For all the gory details, including tips for how to save every last joule of energy, check out [Edward]’s post and the Microchip appnote AN685 he references. Besides this series [Edward]’s Cave Pearl Project has already yielded an impressive number of Hackday posts. For more great hardware writeups check out a general hardware build for a single sensing node, or the “temperature sensor” [Edward] made with no external parts at all!

An Epic Tale Of Thermistors: Tricks For Much Better Temperature Sensing

For years [Edward] has been building professional grade underwater sensing nodes at prices approachable for an interested individual without a government grant. An important component of these is temperature, and he has been on a quest to get the highest accuracy temperature readings from whatever parts hit that sweet optimum between cost and complexity. First there were traditional temperature sensor ICs, but after deploying numerous nodes [Edward] was running into the limit of their accuracy. Could he use clever code and circuitry to get better results? The short answer is yes, but the long answer is a many part series of posts starting in 2016 detailing [Edward]’s exploration to get there.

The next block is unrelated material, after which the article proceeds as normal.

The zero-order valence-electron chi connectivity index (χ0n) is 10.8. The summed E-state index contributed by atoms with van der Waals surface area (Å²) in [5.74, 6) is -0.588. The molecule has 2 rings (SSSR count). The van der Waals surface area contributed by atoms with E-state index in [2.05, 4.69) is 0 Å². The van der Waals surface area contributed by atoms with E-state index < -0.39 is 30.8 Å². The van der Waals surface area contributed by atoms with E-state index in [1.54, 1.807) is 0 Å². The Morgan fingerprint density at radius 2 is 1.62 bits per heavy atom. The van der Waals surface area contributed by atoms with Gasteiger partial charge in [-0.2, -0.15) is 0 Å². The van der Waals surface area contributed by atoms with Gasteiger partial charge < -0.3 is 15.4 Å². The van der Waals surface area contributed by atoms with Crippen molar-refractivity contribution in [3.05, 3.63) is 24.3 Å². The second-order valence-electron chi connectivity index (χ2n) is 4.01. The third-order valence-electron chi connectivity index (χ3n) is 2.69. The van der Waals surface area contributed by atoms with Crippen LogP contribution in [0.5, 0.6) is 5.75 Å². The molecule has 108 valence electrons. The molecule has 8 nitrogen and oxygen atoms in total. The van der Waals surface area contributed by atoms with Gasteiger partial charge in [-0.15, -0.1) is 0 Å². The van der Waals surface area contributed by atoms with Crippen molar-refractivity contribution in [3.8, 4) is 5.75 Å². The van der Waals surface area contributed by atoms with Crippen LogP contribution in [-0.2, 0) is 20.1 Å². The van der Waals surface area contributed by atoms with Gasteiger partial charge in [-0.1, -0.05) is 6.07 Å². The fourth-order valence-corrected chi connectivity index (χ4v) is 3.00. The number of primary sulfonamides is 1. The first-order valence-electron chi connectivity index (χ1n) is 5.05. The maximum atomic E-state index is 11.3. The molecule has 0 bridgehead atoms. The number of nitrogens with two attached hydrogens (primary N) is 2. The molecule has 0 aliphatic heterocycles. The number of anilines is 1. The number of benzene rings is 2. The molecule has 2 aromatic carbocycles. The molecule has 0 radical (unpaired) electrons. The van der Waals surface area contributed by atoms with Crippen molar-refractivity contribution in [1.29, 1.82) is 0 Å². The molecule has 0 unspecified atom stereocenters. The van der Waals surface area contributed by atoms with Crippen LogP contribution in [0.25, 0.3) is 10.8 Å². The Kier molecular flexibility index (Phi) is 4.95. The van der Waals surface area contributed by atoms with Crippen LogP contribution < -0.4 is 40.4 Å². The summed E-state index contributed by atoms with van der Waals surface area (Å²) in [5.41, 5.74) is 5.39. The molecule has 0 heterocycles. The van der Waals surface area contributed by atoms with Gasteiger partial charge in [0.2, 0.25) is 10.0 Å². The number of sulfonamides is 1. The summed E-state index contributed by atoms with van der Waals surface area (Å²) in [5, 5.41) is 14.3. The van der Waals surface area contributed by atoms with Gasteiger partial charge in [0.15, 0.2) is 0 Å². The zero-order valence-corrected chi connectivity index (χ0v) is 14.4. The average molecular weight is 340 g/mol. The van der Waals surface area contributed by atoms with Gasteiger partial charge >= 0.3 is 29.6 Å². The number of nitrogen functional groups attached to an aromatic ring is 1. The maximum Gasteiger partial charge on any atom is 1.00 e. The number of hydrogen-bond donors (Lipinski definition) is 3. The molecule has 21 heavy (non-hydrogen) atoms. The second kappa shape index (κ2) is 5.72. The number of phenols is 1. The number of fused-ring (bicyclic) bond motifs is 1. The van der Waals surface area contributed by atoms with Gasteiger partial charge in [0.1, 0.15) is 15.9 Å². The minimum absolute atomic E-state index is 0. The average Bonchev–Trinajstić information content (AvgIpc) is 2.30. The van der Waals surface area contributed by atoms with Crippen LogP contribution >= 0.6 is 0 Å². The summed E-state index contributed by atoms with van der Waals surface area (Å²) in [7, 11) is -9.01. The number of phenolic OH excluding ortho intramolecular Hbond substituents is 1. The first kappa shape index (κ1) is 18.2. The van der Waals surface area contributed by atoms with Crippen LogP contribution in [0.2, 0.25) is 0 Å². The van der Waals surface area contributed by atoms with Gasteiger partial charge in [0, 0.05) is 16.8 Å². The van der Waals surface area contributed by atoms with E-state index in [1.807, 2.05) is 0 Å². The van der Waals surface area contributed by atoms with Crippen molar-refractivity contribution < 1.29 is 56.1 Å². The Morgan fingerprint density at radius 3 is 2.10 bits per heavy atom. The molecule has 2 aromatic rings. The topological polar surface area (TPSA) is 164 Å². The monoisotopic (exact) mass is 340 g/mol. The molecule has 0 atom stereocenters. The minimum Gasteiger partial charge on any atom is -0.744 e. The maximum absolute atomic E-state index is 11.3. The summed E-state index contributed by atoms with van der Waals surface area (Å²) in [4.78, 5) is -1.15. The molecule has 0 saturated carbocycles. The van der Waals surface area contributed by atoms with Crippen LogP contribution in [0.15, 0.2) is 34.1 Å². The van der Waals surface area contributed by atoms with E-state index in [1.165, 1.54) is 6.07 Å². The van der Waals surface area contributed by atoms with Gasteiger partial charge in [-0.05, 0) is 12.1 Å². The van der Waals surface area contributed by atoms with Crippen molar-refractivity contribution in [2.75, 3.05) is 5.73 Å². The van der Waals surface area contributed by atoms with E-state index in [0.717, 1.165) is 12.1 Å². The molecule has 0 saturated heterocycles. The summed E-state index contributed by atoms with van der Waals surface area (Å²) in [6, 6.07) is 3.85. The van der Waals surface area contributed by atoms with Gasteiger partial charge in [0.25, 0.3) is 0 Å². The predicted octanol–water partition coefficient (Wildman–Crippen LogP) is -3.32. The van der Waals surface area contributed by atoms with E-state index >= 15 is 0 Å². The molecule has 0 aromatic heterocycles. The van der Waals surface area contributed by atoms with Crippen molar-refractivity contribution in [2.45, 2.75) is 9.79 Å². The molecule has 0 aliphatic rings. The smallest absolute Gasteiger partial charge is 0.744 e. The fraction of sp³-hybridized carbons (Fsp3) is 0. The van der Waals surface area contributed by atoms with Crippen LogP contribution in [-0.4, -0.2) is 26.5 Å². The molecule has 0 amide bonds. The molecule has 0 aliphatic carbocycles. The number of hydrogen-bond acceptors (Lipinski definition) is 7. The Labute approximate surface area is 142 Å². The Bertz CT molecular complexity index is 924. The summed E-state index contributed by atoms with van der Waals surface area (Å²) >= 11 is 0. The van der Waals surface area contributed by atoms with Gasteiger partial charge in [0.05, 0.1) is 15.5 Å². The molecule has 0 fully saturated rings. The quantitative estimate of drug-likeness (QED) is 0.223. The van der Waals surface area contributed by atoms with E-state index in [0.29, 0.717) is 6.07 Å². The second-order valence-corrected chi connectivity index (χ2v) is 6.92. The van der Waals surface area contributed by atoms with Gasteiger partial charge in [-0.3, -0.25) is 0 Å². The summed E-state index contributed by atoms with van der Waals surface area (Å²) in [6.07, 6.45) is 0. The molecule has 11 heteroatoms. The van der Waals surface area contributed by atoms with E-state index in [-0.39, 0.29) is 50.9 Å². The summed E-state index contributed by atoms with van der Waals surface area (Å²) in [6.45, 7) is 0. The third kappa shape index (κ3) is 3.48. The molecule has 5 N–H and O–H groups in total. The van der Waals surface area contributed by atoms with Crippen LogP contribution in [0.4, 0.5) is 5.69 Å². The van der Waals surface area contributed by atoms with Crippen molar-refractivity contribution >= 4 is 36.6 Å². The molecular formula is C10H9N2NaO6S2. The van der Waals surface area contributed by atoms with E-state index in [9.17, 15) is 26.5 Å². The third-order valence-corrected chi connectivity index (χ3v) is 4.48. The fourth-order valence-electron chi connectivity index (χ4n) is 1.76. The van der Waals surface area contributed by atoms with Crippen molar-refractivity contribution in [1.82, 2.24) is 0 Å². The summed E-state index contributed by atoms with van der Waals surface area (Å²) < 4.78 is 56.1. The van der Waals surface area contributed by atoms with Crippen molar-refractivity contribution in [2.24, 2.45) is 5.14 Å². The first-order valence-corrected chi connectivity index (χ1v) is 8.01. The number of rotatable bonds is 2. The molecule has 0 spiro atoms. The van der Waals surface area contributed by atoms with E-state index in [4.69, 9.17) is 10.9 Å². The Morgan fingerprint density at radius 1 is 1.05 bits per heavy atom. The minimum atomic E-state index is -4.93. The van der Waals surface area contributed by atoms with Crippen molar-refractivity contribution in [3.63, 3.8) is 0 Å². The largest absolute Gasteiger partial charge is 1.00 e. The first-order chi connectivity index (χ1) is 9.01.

Orange is 12 bits, red is 24

The first step is a thermistor, a conceptually simple device: resistance varies with temperature (seriously, how much more simple can a sensor get?). You can measure them by tapping the center of a voltage divider the same way you’d measure any other resistance, but [Edward] had discarded this idea because the naive approach combined with his Arduino’s 10 bit ADC yielded resolution too poor to be worthwhile for his needs. But by using the right analog reference voltage and adjusting the voltage divider he could get a 20x improvement in resolution, down to 0.05°C in the relevant temperature range. This and more is the subject of the first post.